I knew I was feeling miserable in spite of the beauty I had created because I was allowing my heart to be affected by outside lighting, or influences, so to speak. I had allowed the criticism of the parents and the trivial rivalries of the dancers to affect my spirit to the exclusion of all else. I was unable to see the good I had created, which I know now was substantial.
I had wanted all of the dancers and their parents to be happy and to have a feeling of accomplishment. That was a major reason why I had spent weeks and months of my free time working hard to choreograph and design a lovely production for the delight of everyone who came to see it.
Suddenly I realized that I needed my life to become lit from within, rather than without. My happiness should not have been predicated upon a need to please everyone. Yet unwittingly, I focused only on those around me whom I could never possibly please, rather than the many that were charmed and satisfied with the lovely production that I’d created.
Unfortunately for me, the satisfaction of birthing something heartwarming and beautiful for an audience to take away with them, had alluded me completely because I had allowed those outside influences to affect me so negatively.
Watching the ballet unfold before my eyes in the back of that theatre cheered me. It was the first time I had ever watched one of my productions from the perspective of the audience, and it was a revelation.
I really had done something worthwhile!
The impression the performance would make upon the audience was unmistakable. I knew that people would be uplifted when they came to see this performance, because I had placed it in God’s hands for guidance and direction many, many months before, when I had first questioned whether or not to undertake such a huge project.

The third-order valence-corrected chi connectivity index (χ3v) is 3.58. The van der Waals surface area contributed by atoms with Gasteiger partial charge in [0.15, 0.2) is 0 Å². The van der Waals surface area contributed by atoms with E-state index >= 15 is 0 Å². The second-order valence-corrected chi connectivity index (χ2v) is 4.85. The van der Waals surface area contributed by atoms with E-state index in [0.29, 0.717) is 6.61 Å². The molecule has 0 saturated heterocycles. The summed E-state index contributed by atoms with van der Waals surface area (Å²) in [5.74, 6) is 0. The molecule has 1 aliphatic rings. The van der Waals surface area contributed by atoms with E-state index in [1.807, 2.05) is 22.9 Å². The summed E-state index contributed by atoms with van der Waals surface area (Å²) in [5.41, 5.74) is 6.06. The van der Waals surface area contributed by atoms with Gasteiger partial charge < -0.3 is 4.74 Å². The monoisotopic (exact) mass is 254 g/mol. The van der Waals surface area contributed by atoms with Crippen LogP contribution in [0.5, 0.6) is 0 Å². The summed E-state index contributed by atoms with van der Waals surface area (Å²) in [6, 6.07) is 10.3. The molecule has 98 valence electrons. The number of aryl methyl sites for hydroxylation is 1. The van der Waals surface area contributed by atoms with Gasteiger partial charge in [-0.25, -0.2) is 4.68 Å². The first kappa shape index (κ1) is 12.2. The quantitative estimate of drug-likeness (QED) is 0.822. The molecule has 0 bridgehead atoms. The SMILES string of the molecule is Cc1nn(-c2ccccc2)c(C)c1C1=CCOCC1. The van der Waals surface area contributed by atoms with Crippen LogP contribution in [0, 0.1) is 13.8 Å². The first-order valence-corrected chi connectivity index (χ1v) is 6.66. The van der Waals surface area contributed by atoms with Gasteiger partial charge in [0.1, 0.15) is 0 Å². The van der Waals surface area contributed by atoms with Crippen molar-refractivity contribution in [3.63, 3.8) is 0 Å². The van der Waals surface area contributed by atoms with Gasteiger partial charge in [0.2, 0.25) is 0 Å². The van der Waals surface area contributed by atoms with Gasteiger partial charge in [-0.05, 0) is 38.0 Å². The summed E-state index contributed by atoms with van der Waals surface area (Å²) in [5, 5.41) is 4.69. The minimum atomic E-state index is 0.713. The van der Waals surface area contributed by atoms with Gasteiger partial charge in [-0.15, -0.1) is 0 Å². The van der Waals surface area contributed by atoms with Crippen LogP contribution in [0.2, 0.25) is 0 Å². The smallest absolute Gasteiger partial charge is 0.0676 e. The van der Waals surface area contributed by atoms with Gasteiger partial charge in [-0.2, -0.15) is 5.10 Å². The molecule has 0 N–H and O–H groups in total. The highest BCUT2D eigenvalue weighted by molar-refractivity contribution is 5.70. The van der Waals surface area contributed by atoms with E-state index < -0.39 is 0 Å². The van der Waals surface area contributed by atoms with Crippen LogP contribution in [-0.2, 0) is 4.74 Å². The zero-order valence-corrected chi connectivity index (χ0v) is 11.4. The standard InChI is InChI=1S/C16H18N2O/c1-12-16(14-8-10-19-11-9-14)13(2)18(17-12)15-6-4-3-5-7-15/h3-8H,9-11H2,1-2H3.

A tiny light began to glow from somewhere inside of me. I was allowing myself to be lit from within, rather than without. It was a subtle transformation, but it was unmistakable.
The gift of that revelation would stay with me whenever I began to doubt myself. I knew from that moment on, that I needed to continue to allow an Inner Light, the light behind the scrim, to light up my life and guide me.
"Panacea", 6x8, oil on canvas
In my opinion , flowers are a panacea for whatever ails ya! I painted this little impressionist floral with both brush and palette knife.
If you would like to purchase "Panacea" for $54.00, (plus $5.00 shipping) please use the paypal button below.
Have a happy day!
a Painting a day, Daily painters, original art , affordable original art, home decor art, colorist art,contemporary impressionism, art blogs, abstract floral paintings,paintings of roses,Maryanne Jacobsen paintings, impasto paintings.
Tuesday, December 02, 2008
"Antiquity", 8x 10, oil on linen panel
I was really pleased with the way this came out. It started out as a landscape and turned into this! So it was one of htose nice accidents!
If you would like to purchase "Antiquities" for $150, which includes free shipping, please use the PayPal button below.
a Painting a day, Daily painters, original art , affordable original art, home decor art, shabby chic art,contemporary impressionism, art blogs, abstract floral paintings,paintings of roses,Maryanne Jacobsen paintings, impasto paintings.
Monday, December 01, 2008
Key West Conch House #2, 11x14, oil on linen panel
As I have received numerous requests to do another Key West Conch House, I finally obliged. This painting is on an archival linen panel and can be placed into a standard frame for easy hanging.